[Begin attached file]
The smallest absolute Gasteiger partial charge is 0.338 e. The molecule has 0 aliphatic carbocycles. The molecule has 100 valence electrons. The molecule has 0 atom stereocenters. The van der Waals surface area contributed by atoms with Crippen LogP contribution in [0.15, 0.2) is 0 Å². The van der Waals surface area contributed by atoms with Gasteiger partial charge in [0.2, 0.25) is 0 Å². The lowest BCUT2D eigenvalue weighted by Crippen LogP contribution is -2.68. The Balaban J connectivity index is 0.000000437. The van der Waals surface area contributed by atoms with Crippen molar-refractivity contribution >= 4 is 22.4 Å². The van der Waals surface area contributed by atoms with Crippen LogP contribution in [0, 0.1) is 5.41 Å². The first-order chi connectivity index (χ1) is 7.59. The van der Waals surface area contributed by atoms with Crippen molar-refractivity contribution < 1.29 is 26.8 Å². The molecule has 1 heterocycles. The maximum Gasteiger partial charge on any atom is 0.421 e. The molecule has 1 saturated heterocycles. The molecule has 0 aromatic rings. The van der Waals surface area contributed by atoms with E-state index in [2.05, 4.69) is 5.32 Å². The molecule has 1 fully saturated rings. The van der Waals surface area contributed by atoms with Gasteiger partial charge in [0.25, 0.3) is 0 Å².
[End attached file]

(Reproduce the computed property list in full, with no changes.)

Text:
The smallest absolute Gasteiger partial charge is 0.338 e. The molecule has 0 aliphatic carbocycles. The molecule has 100 valence electrons. The molecule has 0 atom stereocenters. The van der Waals surface area contributed by atoms with Crippen LogP contribution in [0.15, 0.2) is 0 Å². The van der Waals surface area contributed by atoms with Gasteiger partial charge in [0.2, 0.25) is 0 Å². The lowest BCUT2D eigenvalue weighted by Crippen LogP contribution is -2.68. The Balaban J connectivity index is 0.000000437. The van der Waals surface area contributed by atoms with Crippen molar-refractivity contribution >= 4 is 22.4 Å². The van der Waals surface area contributed by atoms with Crippen LogP contribution in [0, 0.1) is 5.41 Å². The first-order chi connectivity index (χ1) is 7.59. The van der Waals surface area contributed by atoms with Crippen molar-refractivity contribution < 1.29 is 26.8 Å². The molecule has 1 heterocycles. The maximum Gasteiger partial charge on any atom is 0.421 e. The molecule has 1 saturated heterocycles. The molecule has 0 aromatic rings. The van der Waals surface area contributed by atoms with E-state index in [2.05, 4.69) is 5.32 Å². The molecule has 1 fully saturated rings. The van der Waals surface area contributed by atoms with Gasteiger partial charge in [0.25, 0.3) is 0 Å².